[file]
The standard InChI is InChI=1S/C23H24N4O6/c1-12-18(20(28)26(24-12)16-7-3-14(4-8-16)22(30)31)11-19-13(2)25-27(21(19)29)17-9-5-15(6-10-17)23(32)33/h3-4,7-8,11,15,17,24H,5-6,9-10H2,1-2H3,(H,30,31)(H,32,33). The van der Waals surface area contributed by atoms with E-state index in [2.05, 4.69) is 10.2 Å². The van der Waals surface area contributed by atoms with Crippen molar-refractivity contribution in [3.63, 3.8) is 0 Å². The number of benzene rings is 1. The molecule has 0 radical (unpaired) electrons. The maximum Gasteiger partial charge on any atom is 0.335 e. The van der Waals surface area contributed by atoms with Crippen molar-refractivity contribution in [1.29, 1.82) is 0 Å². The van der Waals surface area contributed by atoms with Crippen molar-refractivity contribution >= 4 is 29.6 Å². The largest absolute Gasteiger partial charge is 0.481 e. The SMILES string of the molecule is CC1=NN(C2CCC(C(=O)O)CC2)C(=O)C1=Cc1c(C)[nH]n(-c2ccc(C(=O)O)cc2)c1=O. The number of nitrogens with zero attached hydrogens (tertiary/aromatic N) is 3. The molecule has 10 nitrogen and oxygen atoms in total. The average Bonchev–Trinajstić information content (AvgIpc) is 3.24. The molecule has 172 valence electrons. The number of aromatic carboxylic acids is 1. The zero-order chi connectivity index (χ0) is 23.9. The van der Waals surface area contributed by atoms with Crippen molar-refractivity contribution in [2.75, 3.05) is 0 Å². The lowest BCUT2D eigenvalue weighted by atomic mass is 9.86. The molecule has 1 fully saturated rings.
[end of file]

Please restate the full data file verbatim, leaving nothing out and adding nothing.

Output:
The standard InChI is InChI=1S/C23H24N4O6/c1-12-18(20(28)26(24-12)16-7-3-14(4-8-16)22(30)31)11-19-13(2)25-27(21(19)29)17-9-5-15(6-10-17)23(32)33/h3-4,7-8,11,15,17,24H,5-6,9-10H2,1-2H3,(H,30,31)(H,32,33). The van der Waals surface area contributed by atoms with E-state index in [2.05, 4.69) is 10.2 Å². The van der Waals surface area contributed by atoms with Crippen molar-refractivity contribution in [3.63, 3.8) is 0 Å². The number of benzene rings is 1. The molecule has 0 radical (unpaired) electrons. The maximum Gasteiger partial charge on any atom is 0.335 e. The van der Waals surface area contributed by atoms with Crippen molar-refractivity contribution in [1.29, 1.82) is 0 Å². The van der Waals surface area contributed by atoms with Crippen molar-refractivity contribution >= 4 is 29.6 Å². The largest absolute Gasteiger partial charge is 0.481 e. The SMILES string of the molecule is CC1=NN(C2CCC(C(=O)O)CC2)C(=O)C1=Cc1c(C)[nH]n(-c2ccc(C(=O)O)cc2)c1=O. The number of nitrogens with zero attached hydrogens (tertiary/aromatic N) is 3. The molecule has 10 nitrogen and oxygen atoms in total. The average Bonchev–Trinajstić information content (AvgIpc) is 3.24. The molecule has 172 valence electrons. The number of aromatic carboxylic acids is 1. The zero-order chi connectivity index (χ0) is 23.9. The van der Waals surface area contributed by atoms with Crippen molar-refractivity contribution in [2.75, 3.05) is 0 Å². The lowest BCUT2D eigenvalue weighted by atomic mass is 9.86. The molecule has 1 fully saturated rings.